A well laid out museum, which uses lots of different ways to tell the story of the war in Flanders.
I found it really insightful to see material about the impact on the Belgian civilian population and how many became refugees in other countries until the war was over. Looking at the old photos of them walking down roads, suddenly displaced, with their homes destroyed, I felt very sorry for them and it made me feel of those it is happening to today, in Syria and other places.
The stories of the soldiers and the brutality and carnage of this war was explained, using first hand stories, poems and personal possessions. For me the poems are the most moving, crying out in pain across the centuries.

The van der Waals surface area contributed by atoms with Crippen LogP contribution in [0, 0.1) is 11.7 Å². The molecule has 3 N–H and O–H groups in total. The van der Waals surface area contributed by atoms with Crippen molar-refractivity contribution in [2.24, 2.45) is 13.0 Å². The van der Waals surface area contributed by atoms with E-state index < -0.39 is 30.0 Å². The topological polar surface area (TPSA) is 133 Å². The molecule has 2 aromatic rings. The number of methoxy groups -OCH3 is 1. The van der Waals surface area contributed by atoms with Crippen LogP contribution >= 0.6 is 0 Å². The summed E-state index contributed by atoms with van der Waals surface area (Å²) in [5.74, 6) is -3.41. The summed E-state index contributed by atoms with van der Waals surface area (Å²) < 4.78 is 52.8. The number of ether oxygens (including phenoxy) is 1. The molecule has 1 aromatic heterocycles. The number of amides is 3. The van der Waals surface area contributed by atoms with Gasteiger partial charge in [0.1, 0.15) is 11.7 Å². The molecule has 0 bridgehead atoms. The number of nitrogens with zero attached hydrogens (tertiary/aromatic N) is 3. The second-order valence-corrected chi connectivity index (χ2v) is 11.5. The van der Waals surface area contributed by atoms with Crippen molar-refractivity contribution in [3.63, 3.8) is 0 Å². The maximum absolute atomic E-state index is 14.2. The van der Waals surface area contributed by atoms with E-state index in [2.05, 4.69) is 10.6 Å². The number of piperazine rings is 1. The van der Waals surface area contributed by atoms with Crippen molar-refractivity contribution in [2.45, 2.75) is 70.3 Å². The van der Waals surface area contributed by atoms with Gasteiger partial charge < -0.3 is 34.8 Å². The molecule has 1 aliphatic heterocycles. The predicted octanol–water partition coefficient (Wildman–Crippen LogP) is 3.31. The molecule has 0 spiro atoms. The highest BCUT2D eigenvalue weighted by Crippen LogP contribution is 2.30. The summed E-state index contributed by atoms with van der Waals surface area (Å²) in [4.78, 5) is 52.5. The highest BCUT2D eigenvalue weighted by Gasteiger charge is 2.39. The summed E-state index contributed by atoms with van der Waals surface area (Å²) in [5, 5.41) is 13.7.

The commentary in the museum provokes thought about 19th century empires and nationalistic attitudes and the way this led to WW1 and to the exploitation of many peoples from across the world, who didn't really have a connection or need to be fighting this war, but who came and died.
This is an important museum, telling a piece of history that we should not forget and that we should learn from. It will work I think for those who are just learning about this period and for those who already know a lot.
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